“Often Google’s understanding of a keyword is very different from what we think it is. Most people are doing guesswork. We went and said: we’re going to just look at what Google is thinking, and we’re going to literally copy that idea, what Google is saying.”
Andy explains how intent can go wrong with the basic method.
“There are actually two ways people classify intent. The first is what Suganthan said, looking at the root word and if it had certain modifiers. If it said buy iPhone, they put it as transactional. If it was what is iPhone they put it as informational. The tricky part came if the keyword was just iPhone. Most people put it as transactional thinking there’s not a modifier.”
They get a mix of transactional and informational results on page one:
Given the huge variety of results and result types, it becomes hard, for certain keywords, to figure out what type of page you might be able to create that might actually help your client.
“We basically wanted to know just three things. Do I need a blog post, do I need an informational page, or do I need a transactional page? Or is it some other type?”
Keyword Insights is designed to deliver this simplicity, to help people decide what kind of page to create for their clients.
Andy also adds this is a way to confidently ensure that opportunities don’t end up getting wasted.
“You can pull through a page by rank and by URL rather than by keyword. You start to see what should be broken out into multiple topics. If there are two massive clusters a page is ranking for this content needs to be broken out in two.”
“I’ve got a good use case. Cluster Volume. Instead of just going for search volume, here’s the keyword, x keyword, here’s the cluster volume. For this page, there’s this much potential of cluster volume you can rank for, but you can rank for all those terms on the same page.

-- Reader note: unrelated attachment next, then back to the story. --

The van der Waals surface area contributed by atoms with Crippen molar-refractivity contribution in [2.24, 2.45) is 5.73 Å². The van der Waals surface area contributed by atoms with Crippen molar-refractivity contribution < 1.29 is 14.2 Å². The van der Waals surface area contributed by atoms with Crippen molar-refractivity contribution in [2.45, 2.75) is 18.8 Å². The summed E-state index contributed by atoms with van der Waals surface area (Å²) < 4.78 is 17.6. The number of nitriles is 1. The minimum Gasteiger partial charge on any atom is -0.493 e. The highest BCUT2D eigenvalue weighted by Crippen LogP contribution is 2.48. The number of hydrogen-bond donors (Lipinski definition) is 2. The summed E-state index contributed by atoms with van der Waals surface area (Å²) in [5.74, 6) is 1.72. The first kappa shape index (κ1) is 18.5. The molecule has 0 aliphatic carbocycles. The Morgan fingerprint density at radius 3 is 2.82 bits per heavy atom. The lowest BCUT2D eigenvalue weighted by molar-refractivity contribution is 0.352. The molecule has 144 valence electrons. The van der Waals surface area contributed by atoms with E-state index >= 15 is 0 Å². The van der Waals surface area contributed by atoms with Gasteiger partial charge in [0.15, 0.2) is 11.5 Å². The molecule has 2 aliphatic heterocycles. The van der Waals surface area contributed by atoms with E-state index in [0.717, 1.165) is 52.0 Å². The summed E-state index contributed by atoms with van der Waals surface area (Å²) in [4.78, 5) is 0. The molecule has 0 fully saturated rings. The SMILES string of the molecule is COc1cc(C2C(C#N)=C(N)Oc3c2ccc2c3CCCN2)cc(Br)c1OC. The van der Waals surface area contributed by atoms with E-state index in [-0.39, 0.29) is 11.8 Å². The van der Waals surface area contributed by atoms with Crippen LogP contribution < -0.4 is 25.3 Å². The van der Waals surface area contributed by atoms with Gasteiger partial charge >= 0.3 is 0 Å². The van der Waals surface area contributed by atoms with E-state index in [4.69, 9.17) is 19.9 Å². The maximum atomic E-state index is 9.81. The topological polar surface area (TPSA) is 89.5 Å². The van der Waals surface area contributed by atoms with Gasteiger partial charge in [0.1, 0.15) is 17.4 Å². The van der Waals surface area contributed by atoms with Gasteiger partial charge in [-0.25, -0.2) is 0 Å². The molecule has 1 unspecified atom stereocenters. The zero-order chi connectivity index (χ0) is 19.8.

Instead of looking at the same volume, we can have the cluster volume that gives users, even clients, a bit more than they have on a single keyword.”
Using Keyword Insights to Generate a Content Strategy
Andy uses Keyword Insights to generate content strategies.
“I use it two ways. Sometimes when I’m struggling for content ideas, I’ve got 50K keywords, rather than going and looking at other people’s content, I filter by the clusters with the most volume.”
He doesn’t focus on the keyword with the most volume. He focuses on the cluster with the most volume.
“Clusters are all the keywords you can realistically target on one page. Sometimes you’ll see a cluster with three keywords with a volume of 2,000. You’re thinking: I’m going to go for them. Then you see a cluster of 2000 keywords, each with a volume of 100. That one is a lot easier to go for. You get a lot more.”
He says when he clusters he gets left with all the pages that can be content, and often with many ideas he would not have thought about on his own.
Beta Test Feedback
“We’ll hopefully soon be able to say it’s an eCommerce site or a lead gen site and be able to train different models for different industries like automotive. We can already do insurance. We have a specific set of scraped data which we can train and label for our machine learning model. Then it would offer a better prediction on those keywords.”Andy adds:
“For transactional pages, we want to be able to tell you the category level or product level pages that rank.”
What's your right now cause?
“Some random bone donor in Germany is giving his bone marrow. Never met the kid. He’s doing this during Covid as well.”Be the Match takes a little bit of your DNA via a cheek swab and uses it to match bone marrow and stem cell donors to patients.
“He was an 100% match. My aunt’s from Scotland, he’s from Germany, but somewhere down the line they share genes.”He says it’s a great thing to do.
“Not asking for money. Sign up if you’re happy to give bone marrow. It could save someone’s life.”Suganthan says he doesn’t really have a cause other than trying to help SEO newcomers.
“You’ve probably often seen newcomers ask a question, and they get shut down really quickly by people saying, look, this is a basic question, you shouldn’t be asking. I think every question is a valid question. One thing I do a lot, actually, is help newcomers. I’ve spent hours and hours. I’m more than happy to get a call with anyone on any part of the world. Just contact me, say you want to talk for an hour. I’m more than happy to take some time.”Andy says he’s evidence of that.
“When I met Suganthan, no joke, it was a year and a half ago. I had 50 followers a year and a half ago. I met Suganthan, and everything that’s happened to me has been through his help.”